Although the IPCC reports are based on peer-reviewed research, there is a lack of insight and influence from Southeast Asia. The inclusion of experts from the region in a joint discourse is an urgently needed step to make the voices of South East Asia visible in international discussions on climate change. While much remains to be done at the regional level, initiatives at the country level are still the key to promoting research at the local and municipal level.
Adaptation and Mitigation in the Philippines
According to the Global Climate Risk Index 2019 by Germanwatch, the Philippines are in fourth place among the countries affected by long-term climate risks from 1998 to 2018. Climate policy in the Philippines, such as the Climate Protection Act of 2009, which was amended by the People’s Survival Fund, not only sets priorities for adaptation and mitigation strategies, but also promotes partnerships between government agencies, the private and non-governmental sectors and the scientific community.
The eastern Visayas region of the Philippines, one of the areas devastated by Typhoon Haiyan in 2013, is a good example of multi-actor partnerships. In 2016, the development plan for the Eastern Visayas region was approved by the Regional Development Council. This plan addresses disaster and climate risks and successfully put together comprehensive plans for dealing with SOEs. This was done in a multi-stage process led by civil society.
The first step was to persuade the political body of the province to strengthen the climate principles of its development plan. One policy recommendation that emerged is to ensure a separate budget for research on SOEs in local academic institutions. The aim of this research is to develop a guide for cross-sectoral planning of adaptation to climate change and mitigation of its impacts. Ideally, strategies developed at the sub-national level should go hand in hand with strategies at the local level. But even at the local level, remarkable, proactive climate change mitigation measures emerge independently of an improved subnational plan.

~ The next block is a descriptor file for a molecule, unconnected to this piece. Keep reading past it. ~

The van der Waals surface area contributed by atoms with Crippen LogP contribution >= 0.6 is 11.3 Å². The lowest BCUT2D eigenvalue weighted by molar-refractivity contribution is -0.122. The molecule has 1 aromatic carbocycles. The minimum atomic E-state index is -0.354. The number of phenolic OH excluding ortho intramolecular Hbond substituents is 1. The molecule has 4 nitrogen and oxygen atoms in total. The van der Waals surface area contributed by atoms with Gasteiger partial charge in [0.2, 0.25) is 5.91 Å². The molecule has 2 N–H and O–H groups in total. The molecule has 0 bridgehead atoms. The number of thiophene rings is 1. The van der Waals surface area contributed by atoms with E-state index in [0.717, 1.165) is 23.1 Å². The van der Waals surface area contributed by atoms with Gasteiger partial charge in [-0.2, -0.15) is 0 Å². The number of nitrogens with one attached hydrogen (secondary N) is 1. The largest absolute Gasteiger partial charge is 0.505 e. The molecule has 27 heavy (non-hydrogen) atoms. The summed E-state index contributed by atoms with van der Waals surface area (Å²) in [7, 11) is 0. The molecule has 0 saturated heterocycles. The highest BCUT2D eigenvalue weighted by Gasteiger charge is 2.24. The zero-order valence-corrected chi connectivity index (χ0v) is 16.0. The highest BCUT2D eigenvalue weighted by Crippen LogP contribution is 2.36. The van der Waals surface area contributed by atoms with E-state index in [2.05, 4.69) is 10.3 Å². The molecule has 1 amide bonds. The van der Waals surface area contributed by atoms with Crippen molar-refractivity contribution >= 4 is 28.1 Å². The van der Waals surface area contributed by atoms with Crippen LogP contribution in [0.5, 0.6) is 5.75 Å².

Localities climate protection plans and research cooperation
Guiuan in the eastern Visayas, was the place where Typhoon Haiyan first hit land. Guiuan is located at the southeasternmost tip of Samar Island and has a diverse marine flora and fauna. This is endangered by SOEs as well as by extreme weather events. After Typhoon Haiyan, the local government formed the Guiuan Recovery and Sustainable Development Group for Resilience to help the community build its resilience. The group served as a MAP platform for Guiuan’s adaptation strategies to climate change.
Several risk and vulnerability assessments and exercises have been carried out to ensure that a strong mitigation plan is in place that is clear and workable. The local authorities have been mandated to develop a local action plan against climate change. Guiuan went beyond this mandate and developed a framework for action on climate change. This framework for action provides a research-oriented planning mechanism with a 10-year adaptation framework and three-year implementation plans.
Recent studies, particularly in the eastern Visayas region, indicate that SOEs are actually occurring faster than the projected climate trends. So despite efforts such as Guiuan’s adaptation strategy to climate change, action plans are still needed. Philippine scientists* emphasize that further studies should be continuously conducted to this end. To further strengthen the development in Guiuan, the expertise of a local university, Visayas State University, has been called in to conduct research, e.g. for the acidification of the oceans.
The university also trained community members in local data collection. The research provided policy recommendations that the local government of Guiuan incorporated into the community’s development plans and the implementation of climate adaptation. This resulted in an adaptable and constantly evolving climate balance of the community.
Besides these actors, the NGOs Institute for Climate and Sustainable Cities (ICSC) and CORDAID are active in Guiuan. They agreed to cooperate on the basis of a joint approach to strengthening local approaches to integrated risk management and planning adaptation to climate change by their partner local government units and community organisations.
Achieving a workable climate change adaptation strategy for SOEs is not a one-time affair, but continuous communication based on partnerships with various stakeholders. The Guiuan City Council has sought to develop and implement a transdisciplinary climate policy that has emerged from years of learning with its partners. Successful climate measures at the community level could certainly trigger a domino effect that would trigger the success of political reforms at the local and national level. In turn, the Philippines could contribute its successes and experiences on this basis to international platforms.